CAS  Article  PubMed  Google Scholar 

  68. 68.

    Lee M, Davis DR, Ballou WR, Folena-Wasserman G, Lewis GE. Interaction of Malaysian sera with Plasmodium vivax sporozoite antigen. Am J Trop Med Hyg. 1988;39:535–9.

    CAS  Article  PubMed  Google Scholar 

  69. 69.

    Ooi CH, Bujang MA, Tg Abu Bakar Sidik TMI, Ngui R, Lim YA. Over two decades of Plasmodium knowlesi infections in Sarawak: trend and forecast. Acta Trop. 2017;176:83–90.

    Article  PubMed  Google Scholar 

  70. 70.

    Ramdzan A, Ismail A, Zanib ZM. Prevalence of malaria and its risk factors in Sabah, Malaysia. Int J Infect Dis. 2020;91:68–72.

    CAS  Article  PubMed  Google Scholar 

  71. 71.

    Vythilingam I, Chan ST, Shanmugratnam C, Tanrang H, Chooi KH. The impact of development and malaria control activities on its vectors in the Kinabatangan area of Sabah. East Malaysia Acta Trop. 2005;96:24–30.

    CAS  Article  PubMed  Google Scholar 

  72. 72.

    William T, Jelip J, Menon J, Anderios F, Mohammad R, Awang Mohammad TA, et al. Changing epidemiology of malaria in Sabah, Malaysia: increasing incidence of Plasmodium knowlesi. Malar J. 2014;13:390.

    Article  PubMed  PubMed Central  Google Scholar 

  73. 73.

    Mat Ariffin N, Islahudin F, Kumolosasi E, Makmor-Bakry M. A clinical tool to predict Plasmodium vivax recurrence in Malaysia. BMC Infect Dis. 2017;17:759.

    Article  PubMed  PubMed Central  Google Scholar 

  74. 74.

    Rajahram GS, Barber BE, William T, Grigg MJ, Menon J, Yeo TW, et al. Falling Plasmodium knowlesi malaria death rate among adults despite rising incidence, Sabah, Malaysia, 2010–2014. Emerg Infect Dis. 2016;22:41–8.

    CAS  Article  PubMed  PubMed Central  Google Scholar 

  75. 75.

    Jeremiah S, Janagond AB, Parija SC. Challenges in diagnosis of Plasmodium knowlesi infections. Trop Parasitol. 2014;4:25–30.

    Article  PubMed  PubMed Central  Google Scholar 

  76. 76.

    Idris ZM, Chan CW, Kongere J, Gitaka J, Logedi J, Omar A, et al. High and heterogeneous prevalence of asymptomatic and sub-microscopic malaria infections on islands in Lake Victoria. Kenya Sci Rep. 2016;6:36958.

    CAS  Article  PubMed  Google Scholar 

Download references

Acknowledgements

We would like to acknowledge technical and management supports from Secretariat for Medical Research and Innovation (SPPI) and Centre for Research and Instrumentation (CRIM) from National University of Malaysia. We acknowledge Dr Chim W. Chan from Osaka City University, Japan who have given us additional insights for the manuscript.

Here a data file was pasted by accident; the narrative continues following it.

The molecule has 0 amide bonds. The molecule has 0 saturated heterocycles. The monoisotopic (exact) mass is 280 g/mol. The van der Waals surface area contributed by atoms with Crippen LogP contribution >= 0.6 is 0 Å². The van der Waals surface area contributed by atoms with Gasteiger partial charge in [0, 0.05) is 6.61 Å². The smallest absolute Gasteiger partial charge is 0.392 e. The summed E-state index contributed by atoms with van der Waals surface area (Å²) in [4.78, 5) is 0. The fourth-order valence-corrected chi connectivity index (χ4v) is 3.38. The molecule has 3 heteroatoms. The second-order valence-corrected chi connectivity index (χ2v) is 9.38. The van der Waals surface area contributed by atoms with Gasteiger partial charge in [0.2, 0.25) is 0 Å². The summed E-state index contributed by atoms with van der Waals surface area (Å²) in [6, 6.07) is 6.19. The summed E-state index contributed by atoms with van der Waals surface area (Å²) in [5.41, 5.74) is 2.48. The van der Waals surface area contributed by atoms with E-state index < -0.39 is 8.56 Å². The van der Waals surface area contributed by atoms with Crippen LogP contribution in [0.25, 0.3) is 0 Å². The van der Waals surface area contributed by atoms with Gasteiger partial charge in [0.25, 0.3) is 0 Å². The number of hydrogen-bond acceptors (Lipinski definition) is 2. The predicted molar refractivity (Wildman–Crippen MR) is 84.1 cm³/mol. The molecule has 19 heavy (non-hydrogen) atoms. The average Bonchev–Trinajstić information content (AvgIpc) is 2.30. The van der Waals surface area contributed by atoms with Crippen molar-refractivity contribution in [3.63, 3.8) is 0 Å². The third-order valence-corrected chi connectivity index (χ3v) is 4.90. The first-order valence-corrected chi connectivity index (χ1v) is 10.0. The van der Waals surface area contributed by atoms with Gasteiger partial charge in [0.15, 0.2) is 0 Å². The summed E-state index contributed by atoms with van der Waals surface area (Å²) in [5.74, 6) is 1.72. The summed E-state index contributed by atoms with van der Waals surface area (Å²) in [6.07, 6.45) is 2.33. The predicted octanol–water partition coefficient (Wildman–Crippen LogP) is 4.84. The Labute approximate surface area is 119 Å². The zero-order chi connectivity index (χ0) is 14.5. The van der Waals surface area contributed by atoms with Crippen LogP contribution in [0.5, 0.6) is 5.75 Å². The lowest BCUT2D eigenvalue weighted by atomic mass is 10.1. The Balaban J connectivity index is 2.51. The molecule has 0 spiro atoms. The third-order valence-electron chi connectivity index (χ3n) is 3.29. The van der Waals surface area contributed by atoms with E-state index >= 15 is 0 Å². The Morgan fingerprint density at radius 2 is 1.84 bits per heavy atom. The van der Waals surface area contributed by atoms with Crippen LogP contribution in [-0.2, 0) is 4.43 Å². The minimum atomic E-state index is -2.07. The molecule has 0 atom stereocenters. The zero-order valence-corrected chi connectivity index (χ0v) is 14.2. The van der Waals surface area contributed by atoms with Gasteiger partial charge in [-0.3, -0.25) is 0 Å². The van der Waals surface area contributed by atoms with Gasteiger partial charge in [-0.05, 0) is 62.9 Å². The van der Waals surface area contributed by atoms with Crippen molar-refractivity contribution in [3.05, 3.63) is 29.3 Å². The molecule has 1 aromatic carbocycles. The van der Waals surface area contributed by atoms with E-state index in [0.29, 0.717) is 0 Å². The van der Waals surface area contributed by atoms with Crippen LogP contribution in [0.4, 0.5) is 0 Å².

Funding

This work was supported by the Geran Pembiayaan Sepadan (FF-2019–124/1) from Faculty of Medicine, Universiti Kebangsan Malaysia (UKM). MBM was supported by the Hadiah Latihan Persekutuan (HLP) administrated by the Ministry of Health, Malaysia.

Author information

Affiliations

Authors

Contributions

All authors contributed sufficiently to this work. ZMI conceived the study. MAFAR and ZMI designed the study. MAFAR, MBM and ZMI analysed the data. MAFAR wrote the first draft of the manuscript. MAFAR and ZMI were responsible for critically revising the manuscript. All authors read and approved the final manuscript.

Corresponding author

Correspondence to Zulkarnain Md Idris.

Ethics declarations

Ethics approval and consent to participate

The ethical clearance was obtained from the Research and Ethics Committee of Universiti Kebangsaan Malaysia (Reference no: UKM PP1/111/8/JEP-2019–148).

Consent for publication

Not applicable.

Competing interests

The authors declare that they have no competing interests.

Additional information

Publisher's Note

Springer Nature remains neutral with regard to jurisdictional claims in published maps and institutional affiliations.

Rights and permissions

Open Access This article is licensed under a Creative Commons Attribution 4.0 International License, which permits use, sharing, adaptation, distribution and reproduction in any medium or format, as long as you give appropriate credit to the original author(s) and the source, provide a link to the Creative Commons licence, and indicate if changes were made. The images or other third party material in this article are included in the article's Creative Commons licence, unless indicated otherwise in a credit line to the material. If material is not included in the article's Creative Commons licence and your intended use is not permitted by statutory regulation or exceeds the permitted use, you will need to obtain permission directly from the copyright holder. To view a copy of this licence, visit http://creativecommons.org/licenses/by/4.0/. The Creative Commons Public Domain Dedication waiver (http://creativecommons.org/publicdomain/zero/1.0/) applies to the data made available in this article, unless otherwise stated in a credit line to the data.

Reprints and Permissions

About this article

Verify currency and authenticity via CrossMark

Cite this article

Rahim, M.A.F.A., Munajat, M.B. & Idris, Z.M. Malaria distribution and performance of malaria diagnostic methods in Malaysia (1980–2019): a systematic review. Malar J 19, 395 (2020). https://doi.org/10.1186/s12936-020-03470-8

Download citation

Keyword

  • Malaria
  • Malaysia
  • Distribution
  • Diagnostic
  • Systematic review